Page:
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Biomed Res Int. 2014;2014:108516. doi: 10.1155/2014/108516. Epub 2014 Jan 9.

Vitamin B6-dependent enzymes in the human malaria parasite Plasmodium falciparum: a druggable target?

Author information

  • 1Unit for Drug Discovery, Department of Parasitology, Institute of Biomedical Science, University of São Paulo, Avenida Professor Lineu Prestes 1374, 05508-000 São Paulo, SP, Brazil.
  • 2Multi User Center for Biomolecular Innovation, Department of Physics, São Paulo State University, UNESP/IBILCE, C. Postal 136, 15054-000 São José do Rio Preto, SP, Brazil.
  • 3Laboratory of Genetics and Molecular Cardiology, Heart Institute (InCor), Avenida Doctor Eneas de Carvalho Aguiar 44, 05403-000 São Paulo, SP, Brazil.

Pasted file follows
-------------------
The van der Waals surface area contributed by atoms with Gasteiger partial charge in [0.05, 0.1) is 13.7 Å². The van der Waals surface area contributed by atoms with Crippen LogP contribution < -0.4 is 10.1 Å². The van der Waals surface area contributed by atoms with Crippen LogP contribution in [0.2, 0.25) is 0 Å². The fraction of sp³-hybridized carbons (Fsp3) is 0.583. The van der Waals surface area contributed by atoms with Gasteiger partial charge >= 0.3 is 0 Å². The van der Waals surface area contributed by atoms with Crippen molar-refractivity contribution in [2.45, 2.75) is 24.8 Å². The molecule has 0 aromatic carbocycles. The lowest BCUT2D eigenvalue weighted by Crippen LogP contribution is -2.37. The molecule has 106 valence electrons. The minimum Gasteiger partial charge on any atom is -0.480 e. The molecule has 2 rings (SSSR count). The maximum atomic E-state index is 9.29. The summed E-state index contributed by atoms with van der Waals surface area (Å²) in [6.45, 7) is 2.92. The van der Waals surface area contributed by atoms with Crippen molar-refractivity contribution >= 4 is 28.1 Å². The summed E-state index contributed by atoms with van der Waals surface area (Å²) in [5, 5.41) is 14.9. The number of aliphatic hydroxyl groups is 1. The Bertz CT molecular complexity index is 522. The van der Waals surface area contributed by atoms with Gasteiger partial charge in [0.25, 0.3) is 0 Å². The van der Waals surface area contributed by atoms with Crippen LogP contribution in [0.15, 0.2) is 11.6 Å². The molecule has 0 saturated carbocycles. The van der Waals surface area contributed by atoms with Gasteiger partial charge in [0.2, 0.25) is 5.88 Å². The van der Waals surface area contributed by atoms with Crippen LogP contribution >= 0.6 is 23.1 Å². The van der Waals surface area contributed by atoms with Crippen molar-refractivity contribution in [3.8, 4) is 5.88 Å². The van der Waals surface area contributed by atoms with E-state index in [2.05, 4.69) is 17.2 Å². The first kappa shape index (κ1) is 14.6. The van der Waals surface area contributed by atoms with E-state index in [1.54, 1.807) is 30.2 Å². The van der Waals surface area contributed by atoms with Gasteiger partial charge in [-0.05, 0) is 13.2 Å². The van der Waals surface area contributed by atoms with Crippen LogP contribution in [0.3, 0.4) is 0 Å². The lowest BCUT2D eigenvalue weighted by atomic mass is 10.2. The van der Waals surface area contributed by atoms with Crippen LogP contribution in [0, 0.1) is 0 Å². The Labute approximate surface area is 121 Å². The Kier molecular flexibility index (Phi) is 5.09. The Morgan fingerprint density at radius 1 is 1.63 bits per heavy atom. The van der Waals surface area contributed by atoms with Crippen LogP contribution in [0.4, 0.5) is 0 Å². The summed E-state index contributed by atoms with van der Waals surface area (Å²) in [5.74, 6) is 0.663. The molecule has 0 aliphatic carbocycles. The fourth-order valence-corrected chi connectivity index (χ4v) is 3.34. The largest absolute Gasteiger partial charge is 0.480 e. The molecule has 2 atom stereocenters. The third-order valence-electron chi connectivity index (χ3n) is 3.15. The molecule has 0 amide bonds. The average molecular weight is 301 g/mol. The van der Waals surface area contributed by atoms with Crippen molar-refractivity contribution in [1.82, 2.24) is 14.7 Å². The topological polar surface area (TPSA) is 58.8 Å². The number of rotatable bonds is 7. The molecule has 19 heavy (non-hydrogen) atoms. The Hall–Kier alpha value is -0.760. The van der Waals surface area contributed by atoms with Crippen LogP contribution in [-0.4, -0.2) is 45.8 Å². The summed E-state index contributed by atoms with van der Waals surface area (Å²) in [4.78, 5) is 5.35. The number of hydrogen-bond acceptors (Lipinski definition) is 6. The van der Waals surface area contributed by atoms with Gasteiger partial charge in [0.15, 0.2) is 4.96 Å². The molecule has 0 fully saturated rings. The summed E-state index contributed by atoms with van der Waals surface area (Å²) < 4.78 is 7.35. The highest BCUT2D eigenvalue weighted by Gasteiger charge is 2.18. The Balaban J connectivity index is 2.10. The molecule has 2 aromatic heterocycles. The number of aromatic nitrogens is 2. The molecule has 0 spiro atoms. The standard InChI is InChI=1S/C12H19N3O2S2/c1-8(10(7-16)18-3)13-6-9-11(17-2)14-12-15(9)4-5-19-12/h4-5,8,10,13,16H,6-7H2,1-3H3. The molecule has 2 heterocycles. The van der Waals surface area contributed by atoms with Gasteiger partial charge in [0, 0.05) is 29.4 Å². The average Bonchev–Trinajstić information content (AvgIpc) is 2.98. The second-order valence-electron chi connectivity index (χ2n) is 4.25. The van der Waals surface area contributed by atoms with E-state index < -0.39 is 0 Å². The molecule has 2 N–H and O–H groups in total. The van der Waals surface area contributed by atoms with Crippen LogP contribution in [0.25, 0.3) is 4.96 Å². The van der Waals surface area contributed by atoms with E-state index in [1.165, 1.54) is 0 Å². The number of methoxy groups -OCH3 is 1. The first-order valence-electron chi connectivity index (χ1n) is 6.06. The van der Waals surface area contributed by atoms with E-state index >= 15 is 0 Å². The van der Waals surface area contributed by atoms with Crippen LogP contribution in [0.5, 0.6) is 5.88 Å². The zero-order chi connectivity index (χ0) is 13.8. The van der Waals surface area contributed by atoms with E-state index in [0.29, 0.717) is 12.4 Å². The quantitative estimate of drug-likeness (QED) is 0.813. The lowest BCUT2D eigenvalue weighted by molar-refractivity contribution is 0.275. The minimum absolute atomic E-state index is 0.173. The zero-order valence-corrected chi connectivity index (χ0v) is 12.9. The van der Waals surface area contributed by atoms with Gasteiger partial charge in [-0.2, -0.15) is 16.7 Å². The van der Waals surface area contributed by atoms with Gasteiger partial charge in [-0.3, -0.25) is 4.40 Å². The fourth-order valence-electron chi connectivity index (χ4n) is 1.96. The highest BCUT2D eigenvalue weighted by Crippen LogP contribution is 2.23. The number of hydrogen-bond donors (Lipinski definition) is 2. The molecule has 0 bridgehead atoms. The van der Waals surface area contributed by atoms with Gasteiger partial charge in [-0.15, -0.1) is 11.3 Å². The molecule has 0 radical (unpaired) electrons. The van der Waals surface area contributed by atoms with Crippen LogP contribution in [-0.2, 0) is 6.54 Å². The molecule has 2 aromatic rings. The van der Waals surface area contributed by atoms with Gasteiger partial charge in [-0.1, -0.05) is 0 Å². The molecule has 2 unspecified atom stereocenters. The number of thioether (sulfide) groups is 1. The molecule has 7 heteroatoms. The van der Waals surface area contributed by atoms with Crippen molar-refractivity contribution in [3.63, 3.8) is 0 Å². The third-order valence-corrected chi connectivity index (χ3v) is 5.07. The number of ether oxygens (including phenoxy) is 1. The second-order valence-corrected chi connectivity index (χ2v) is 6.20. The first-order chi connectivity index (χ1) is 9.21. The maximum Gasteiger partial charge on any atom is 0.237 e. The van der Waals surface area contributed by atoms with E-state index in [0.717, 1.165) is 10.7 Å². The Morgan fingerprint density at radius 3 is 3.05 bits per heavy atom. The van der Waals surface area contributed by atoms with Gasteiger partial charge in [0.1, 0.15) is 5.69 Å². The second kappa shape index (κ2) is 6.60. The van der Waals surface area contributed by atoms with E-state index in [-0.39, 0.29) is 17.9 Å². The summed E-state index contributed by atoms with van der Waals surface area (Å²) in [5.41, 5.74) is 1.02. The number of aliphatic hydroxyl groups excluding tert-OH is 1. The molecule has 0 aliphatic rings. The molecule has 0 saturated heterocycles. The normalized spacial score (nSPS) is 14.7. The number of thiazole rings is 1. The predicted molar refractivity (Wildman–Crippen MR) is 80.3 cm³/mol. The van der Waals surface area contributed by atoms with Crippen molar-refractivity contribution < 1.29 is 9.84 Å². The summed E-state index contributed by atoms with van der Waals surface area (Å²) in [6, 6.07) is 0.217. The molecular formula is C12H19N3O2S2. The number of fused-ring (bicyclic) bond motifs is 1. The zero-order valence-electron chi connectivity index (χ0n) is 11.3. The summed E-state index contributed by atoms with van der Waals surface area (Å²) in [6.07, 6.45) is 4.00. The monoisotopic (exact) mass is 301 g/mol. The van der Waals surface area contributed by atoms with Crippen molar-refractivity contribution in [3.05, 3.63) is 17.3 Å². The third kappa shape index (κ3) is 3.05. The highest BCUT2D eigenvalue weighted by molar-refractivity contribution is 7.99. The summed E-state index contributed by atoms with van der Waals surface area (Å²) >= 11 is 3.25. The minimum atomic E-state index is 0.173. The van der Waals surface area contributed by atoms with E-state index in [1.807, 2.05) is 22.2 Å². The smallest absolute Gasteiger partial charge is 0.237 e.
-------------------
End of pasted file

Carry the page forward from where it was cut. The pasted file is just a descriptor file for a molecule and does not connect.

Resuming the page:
Malaria is a deadly infectious disease which affects millions of people each year in tropical regions. There is no effective vaccine available and the treatment is based on drugs which are currently facing an emergence of drug resistance and in this sense the search for new drug targets is indispensable. It is well established that vitamin biosynthetic pathways, such as the vitamin B6 de novo synthesis present in Plasmodium, are excellent drug targets. The active form of vitamin B6, pyridoxal 5-phosphate, is, besides its antioxidative properties, a cofactor for a variety of essential enzymes present in the malaria parasite which includes the ornithine decarboxylase (ODC, synthesis of polyamines), the aspartate aminotransferase (AspAT, involved in the protein biosynthesis), and the serine hydroxymethyltransferase (SHMT, a key enzyme within the folate metabolism).

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